Firebirds and hair

Whilst ferreting about on YouTube trying to find videos to illustrate yesterday’s post about Glen Campbell, I stumbled across a video clip I’d never seen before and that I’d only heard.

It features Cream guesting on the Glen Campbell Show in 1968 performing ‘Sunshine of your Love’ live and was something I’d only ever heard on the Cream box set retrospective ‘Those Were the Days’.

It’s an interesting piece of footage for several reasons.

Clapton is the hairiest he’s ever been and looks somewhat like this:

Eric Clapton eric_clapton_cream

The guy’s a bit like a human chameleon – he’s gone through what seem like dozens of ‘images’ and never seems to look the same for very long.

He’s also toting a Gibson Firebird – as in the photo above.

Here’s a better picture:

eric18ps

There are lots more photos of a Cream-era Clapton with his Firebird here.

Associated with Les Pauls and SG Les Pauls up until then, Clapton seemed to like his Firebird a lot. He used it extensively in Cream’s last two tours right up until the RAH gigs in London when he used it for the early show, switching to the red ES335 for the late show – which is the one I saw.

It seems pretty obvious that the producer of the Glen Campbell Show told the band to play quietly – or at least turn it down – as Clapton’s tone lacks the distortion which was part of his signature sound at that time. In fact, it’s downright wimpy and takes all the OOOMPH out of the performance which was by the band at its height – after they’d been gigging extensively in the US and before their badly-rehearsed farewell tour when they seemed to be going through the motions.

Anyway, here’s the video in question – a fascinating document that I didn’t know existed, but fascinating for the wrong reasons!

To make up for the rather lacklustre performance, here’s a bit of video someone has cobbled together, featuring some interesting photos and a performance of ‘Sunshine’ that’s very early and very energetic! In fact, the band’s on absolutely blinding form – on fucking fire – with Bruce playing some great bass and Clapton freewheeling all over the top of it.

Stunning!

Paging Mr Clapton…

Anybody who knows anything about me as a guitarist or has heard me play soon realises that when it comes to my primary influence I wear it pretty much on my sleeve:

Mayall-era Clapton.

As exemplified on the groundbreaking ‘Beano’ album and a handful of odd tracks it was old ‘Slowhand’ who really inspired me to play.

His sound on that album – a Les Paul Standard through a cranked up Marshall combo – is my favourite guitar tone of all time and his playing was equally impressive. Playing with real flair and joie de vivre, Eric plays his way with panache through up tempo and slow blues and shows exactly why ‘Clapton is God’ appeared as graffiti all over London in 1966.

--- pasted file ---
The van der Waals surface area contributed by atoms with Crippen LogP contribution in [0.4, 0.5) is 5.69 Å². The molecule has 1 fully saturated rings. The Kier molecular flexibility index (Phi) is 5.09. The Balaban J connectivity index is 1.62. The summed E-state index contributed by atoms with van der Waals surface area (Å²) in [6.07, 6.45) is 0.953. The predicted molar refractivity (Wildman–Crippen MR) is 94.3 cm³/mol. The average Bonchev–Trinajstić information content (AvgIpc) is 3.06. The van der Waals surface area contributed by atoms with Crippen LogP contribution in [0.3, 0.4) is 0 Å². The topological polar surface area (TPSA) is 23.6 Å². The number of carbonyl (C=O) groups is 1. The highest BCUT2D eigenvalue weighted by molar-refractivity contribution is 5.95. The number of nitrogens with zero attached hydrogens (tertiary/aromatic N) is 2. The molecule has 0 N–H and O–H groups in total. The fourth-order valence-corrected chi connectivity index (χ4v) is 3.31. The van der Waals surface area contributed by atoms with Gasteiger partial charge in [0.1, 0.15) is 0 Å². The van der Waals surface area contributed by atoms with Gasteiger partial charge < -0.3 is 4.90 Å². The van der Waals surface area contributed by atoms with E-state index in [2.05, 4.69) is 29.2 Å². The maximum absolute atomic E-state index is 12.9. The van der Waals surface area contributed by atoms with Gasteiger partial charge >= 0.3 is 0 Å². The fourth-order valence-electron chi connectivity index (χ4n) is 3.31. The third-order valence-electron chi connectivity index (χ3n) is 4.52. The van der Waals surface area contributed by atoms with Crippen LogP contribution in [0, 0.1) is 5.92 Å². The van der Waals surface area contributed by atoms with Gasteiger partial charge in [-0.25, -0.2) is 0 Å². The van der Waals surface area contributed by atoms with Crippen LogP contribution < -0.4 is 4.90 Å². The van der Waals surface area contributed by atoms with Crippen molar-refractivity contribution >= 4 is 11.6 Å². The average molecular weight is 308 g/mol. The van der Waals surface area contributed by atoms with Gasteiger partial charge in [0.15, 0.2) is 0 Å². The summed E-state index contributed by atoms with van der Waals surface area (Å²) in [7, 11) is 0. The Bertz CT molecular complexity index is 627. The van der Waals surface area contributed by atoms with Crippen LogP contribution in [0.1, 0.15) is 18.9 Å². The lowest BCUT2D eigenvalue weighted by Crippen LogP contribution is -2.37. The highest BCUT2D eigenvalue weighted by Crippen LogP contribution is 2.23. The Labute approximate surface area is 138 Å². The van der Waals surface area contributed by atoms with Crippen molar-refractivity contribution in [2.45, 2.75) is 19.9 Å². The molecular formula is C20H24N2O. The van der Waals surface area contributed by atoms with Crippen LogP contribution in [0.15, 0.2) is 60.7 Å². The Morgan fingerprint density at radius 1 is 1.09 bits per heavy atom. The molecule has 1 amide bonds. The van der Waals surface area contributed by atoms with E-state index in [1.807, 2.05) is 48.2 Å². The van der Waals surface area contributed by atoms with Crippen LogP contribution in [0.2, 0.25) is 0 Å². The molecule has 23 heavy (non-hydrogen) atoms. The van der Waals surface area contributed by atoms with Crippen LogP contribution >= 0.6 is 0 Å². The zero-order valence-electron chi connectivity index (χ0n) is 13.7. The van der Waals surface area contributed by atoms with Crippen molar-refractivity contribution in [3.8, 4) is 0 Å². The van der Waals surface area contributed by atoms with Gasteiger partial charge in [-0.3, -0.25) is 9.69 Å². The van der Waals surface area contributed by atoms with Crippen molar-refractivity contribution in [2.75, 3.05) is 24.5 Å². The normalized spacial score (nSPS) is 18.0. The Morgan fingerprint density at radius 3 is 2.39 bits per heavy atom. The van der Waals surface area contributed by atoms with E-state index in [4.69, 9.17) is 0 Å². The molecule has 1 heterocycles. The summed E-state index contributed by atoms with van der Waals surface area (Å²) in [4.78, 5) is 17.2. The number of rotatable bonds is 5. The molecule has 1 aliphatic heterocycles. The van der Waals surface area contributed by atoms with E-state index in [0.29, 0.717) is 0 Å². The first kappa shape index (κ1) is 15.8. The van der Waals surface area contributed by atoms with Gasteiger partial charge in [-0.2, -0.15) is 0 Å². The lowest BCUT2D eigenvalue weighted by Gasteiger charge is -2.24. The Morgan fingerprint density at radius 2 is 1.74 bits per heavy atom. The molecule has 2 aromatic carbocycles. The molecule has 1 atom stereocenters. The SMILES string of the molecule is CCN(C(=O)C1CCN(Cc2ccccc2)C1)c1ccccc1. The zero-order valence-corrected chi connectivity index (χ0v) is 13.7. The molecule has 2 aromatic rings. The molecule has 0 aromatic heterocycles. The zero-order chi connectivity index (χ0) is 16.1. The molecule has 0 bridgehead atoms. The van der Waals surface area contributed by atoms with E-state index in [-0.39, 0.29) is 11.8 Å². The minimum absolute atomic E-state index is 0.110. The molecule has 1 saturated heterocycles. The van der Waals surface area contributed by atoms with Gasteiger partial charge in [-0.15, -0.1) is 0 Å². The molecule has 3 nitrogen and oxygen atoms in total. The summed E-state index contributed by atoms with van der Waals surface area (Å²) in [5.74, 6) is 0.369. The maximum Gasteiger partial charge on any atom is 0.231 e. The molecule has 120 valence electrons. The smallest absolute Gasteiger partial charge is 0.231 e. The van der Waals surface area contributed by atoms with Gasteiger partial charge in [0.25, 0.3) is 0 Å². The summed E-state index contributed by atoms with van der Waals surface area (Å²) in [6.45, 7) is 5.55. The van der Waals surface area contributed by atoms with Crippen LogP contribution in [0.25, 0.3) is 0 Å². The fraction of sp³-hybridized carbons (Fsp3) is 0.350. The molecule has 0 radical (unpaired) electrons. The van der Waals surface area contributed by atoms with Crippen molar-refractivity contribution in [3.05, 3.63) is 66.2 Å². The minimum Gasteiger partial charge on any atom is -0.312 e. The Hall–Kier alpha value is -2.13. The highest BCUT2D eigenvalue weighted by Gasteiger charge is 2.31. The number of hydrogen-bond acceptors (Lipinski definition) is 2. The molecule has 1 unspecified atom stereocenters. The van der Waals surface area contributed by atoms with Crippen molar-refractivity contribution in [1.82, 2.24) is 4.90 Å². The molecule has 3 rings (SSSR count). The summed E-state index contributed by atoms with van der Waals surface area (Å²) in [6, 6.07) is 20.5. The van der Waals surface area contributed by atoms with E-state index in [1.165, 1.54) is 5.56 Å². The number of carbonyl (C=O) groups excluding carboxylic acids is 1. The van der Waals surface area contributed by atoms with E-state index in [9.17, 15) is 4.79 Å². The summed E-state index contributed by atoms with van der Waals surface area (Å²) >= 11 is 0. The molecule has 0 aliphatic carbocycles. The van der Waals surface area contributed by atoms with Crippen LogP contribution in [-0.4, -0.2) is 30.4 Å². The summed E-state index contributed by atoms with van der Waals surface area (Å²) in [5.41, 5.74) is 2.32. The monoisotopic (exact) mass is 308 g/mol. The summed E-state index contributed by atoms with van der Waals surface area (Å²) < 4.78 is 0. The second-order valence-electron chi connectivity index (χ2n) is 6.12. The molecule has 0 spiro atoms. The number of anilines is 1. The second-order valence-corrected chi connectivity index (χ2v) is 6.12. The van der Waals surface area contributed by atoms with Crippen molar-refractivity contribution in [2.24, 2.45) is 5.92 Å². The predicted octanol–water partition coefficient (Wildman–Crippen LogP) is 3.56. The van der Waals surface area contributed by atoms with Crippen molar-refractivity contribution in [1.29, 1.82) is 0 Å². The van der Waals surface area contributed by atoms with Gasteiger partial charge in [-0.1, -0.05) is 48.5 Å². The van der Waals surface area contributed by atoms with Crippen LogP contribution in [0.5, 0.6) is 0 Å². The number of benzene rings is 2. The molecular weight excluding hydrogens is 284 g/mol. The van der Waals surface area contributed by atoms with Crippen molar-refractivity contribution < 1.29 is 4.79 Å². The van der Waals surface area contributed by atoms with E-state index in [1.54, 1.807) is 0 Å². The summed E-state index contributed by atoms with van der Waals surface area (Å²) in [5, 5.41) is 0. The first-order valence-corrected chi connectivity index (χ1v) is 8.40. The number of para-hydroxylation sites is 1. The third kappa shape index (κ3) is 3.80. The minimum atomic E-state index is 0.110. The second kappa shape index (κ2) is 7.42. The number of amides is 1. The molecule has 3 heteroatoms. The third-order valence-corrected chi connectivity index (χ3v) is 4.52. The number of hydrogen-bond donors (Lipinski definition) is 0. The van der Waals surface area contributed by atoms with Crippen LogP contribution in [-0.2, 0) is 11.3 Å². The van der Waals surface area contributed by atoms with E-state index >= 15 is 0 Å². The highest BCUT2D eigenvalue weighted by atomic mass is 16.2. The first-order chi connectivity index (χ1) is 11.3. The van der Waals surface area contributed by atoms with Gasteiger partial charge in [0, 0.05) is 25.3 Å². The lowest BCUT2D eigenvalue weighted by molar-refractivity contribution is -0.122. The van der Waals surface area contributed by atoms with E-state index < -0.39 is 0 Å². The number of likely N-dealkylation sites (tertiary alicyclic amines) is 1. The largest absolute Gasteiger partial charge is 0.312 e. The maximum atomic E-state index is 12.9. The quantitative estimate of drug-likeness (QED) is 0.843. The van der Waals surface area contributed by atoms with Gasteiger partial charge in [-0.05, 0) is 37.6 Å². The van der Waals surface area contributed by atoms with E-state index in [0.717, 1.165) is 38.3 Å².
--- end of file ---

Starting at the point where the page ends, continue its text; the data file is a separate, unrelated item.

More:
Even when he split with Mayall to form Cream along with Jack Bruce and Ginger Baker he managed to keep this exuberance and some bootlegs of early Cream reveal someone who still had the ability to stun an audience with his playing. Sure, his sound changed a little – playing through two Marshall stacks will do that – but the vibrato, extremely well-controlled bends and breathtaking invention were still all there.

However, things quickly changed. Playing ever and ever longer versions of numbers from what was a fairly limited repertoire, Clapton started to repeat himself and the Cream of the final tour in 1968 sounded redundant and tired.

Then the real transformation started. Soon abandoning Gibsons and Marshalls for all Fender gear, Clapton tried to reinvent himself and, whilst always staying with the blues, he branched out reaching a trough of mediocrity in 1989 with the ‘Journeyman’ album which saw him totally blanded out on MOR pap.

It was then that he sought to return to more blues-based material, but by then it was too late.

He’d lost it – totally.

Instead of progressing as a blues player he’d just stagnated and marked himself down as maybe rock’s number one underachiever with 4 years of glorious playing and then over 40 more years – with perhaps just the exception of the ‘Layla’ album – of simply treading water.

Why I’ve chosen to write this now is because I’ve just ‘acquired’ a superb bootleg of the Madison Square Garden gig on the 18th of this month (3 days ago! How do they do it?) from his joint tour with Jeff Beck.

Sure, Jeff’s past his best really, but compared to Clapton he sounds inspired, interested and – above all – as if he still enjoys playing and isn’t just going through the motions like old Eric is. When they get together to play a final third set together after a solo set each I’m really quite amazed at how Eric manages to play in the face of such energy from Beck.

Maybe it’s to his credit that he doesn’t just throw down his guitar and walk off, but at least that would be an honest response, because I can only see two alternatives – he wants the dosh or he still thinks he’s got something to ‘say’ on guitar.

Well, the dosh isn’t a problem, so it must be the latter reason and that’s just simple self-delusion…

Give it up Eric, soon, please.